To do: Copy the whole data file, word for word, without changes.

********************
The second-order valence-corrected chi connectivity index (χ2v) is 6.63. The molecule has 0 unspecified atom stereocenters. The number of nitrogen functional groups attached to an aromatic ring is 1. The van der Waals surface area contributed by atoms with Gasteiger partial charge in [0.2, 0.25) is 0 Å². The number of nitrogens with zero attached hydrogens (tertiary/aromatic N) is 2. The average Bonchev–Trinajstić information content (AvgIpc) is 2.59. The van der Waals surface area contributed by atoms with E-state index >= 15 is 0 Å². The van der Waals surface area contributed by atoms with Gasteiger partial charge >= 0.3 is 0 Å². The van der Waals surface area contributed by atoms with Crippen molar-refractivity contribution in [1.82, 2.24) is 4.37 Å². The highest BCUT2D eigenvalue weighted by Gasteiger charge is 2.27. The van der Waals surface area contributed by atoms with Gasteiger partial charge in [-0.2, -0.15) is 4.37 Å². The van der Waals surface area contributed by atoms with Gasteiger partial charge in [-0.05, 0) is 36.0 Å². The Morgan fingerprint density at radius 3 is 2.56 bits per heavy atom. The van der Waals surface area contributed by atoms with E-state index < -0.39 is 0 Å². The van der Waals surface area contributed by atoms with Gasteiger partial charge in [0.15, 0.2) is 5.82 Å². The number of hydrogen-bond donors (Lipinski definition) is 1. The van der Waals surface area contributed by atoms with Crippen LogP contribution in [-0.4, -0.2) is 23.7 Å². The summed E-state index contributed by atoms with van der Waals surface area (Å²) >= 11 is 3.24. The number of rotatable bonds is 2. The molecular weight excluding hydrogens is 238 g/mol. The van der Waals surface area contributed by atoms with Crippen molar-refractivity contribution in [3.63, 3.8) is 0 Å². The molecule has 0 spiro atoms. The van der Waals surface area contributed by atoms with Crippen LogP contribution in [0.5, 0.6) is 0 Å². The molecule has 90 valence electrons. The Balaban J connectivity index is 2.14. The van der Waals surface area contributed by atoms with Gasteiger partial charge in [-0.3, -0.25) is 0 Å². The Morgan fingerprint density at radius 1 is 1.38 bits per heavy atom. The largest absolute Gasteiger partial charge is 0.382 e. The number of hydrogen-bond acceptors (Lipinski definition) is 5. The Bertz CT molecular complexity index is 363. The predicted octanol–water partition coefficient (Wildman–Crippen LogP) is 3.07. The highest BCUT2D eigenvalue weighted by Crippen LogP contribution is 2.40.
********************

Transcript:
The second-order valence-corrected chi connectivity index (χ2v) is 6.63. The molecule has 0 unspecified atom stereocenters. The number of nitrogen functional groups attached to an aromatic ring is 1. The van der Waals surface area contributed by atoms with Gasteiger partial charge in [0.2, 0.25) is 0 Å². The number of nitrogens with zero attached hydrogens (tertiary/aromatic N) is 2. The average Bonchev–Trinajstić information content (AvgIpc) is 2.59. The van der Waals surface area contributed by atoms with E-state index >= 15 is 0 Å². The van der Waals surface area contributed by atoms with Gasteiger partial charge >= 0.3 is 0 Å². The van der Waals surface area contributed by atoms with Crippen molar-refractivity contribution in [1.82, 2.24) is 4.37 Å². The highest BCUT2D eigenvalue weighted by Gasteiger charge is 2.27. The van der Waals surface area contributed by atoms with Gasteiger partial charge in [-0.2, -0.15) is 4.37 Å². The van der Waals surface area contributed by atoms with Gasteiger partial charge in [-0.05, 0) is 36.0 Å². The Morgan fingerprint density at radius 3 is 2.56 bits per heavy atom. The van der Waals surface area contributed by atoms with E-state index < -0.39 is 0 Å². The van der Waals surface area contributed by atoms with Gasteiger partial charge in [0.15, 0.2) is 5.82 Å². The number of hydrogen-bond donors (Lipinski definition) is 1. The van der Waals surface area contributed by atoms with Crippen LogP contribution in [-0.4, -0.2) is 23.7 Å². The summed E-state index contributed by atoms with van der Waals surface area (Å²) >= 11 is 3.24. The number of rotatable bonds is 2. The molecular weight excluding hydrogens is 238 g/mol. The van der Waals surface area contributed by atoms with Crippen molar-refractivity contribution in [3.63, 3.8) is 0 Å². The molecule has 0 spiro atoms. The van der Waals surface area contributed by atoms with Crippen LogP contribution in [0.5, 0.6) is 0 Å². The molecule has 90 valence electrons. The Balaban J connectivity index is 2.14. The van der Waals surface area contributed by atoms with Gasteiger partial charge in [-0.3, -0.25) is 0 Å². The Morgan fingerprint density at radius 1 is 1.38 bits per heavy atom. The largest absolute Gasteiger partial charge is 0.382 e. The number of hydrogen-bond acceptors (Lipinski definition) is 5. The Bertz CT molecular complexity index is 363. The predicted octanol–water partition coefficient (Wildman–Crippen LogP) is 3.07. The highest BCUT2D eigenvalue weighted by Crippen LogP contribution is 2.40.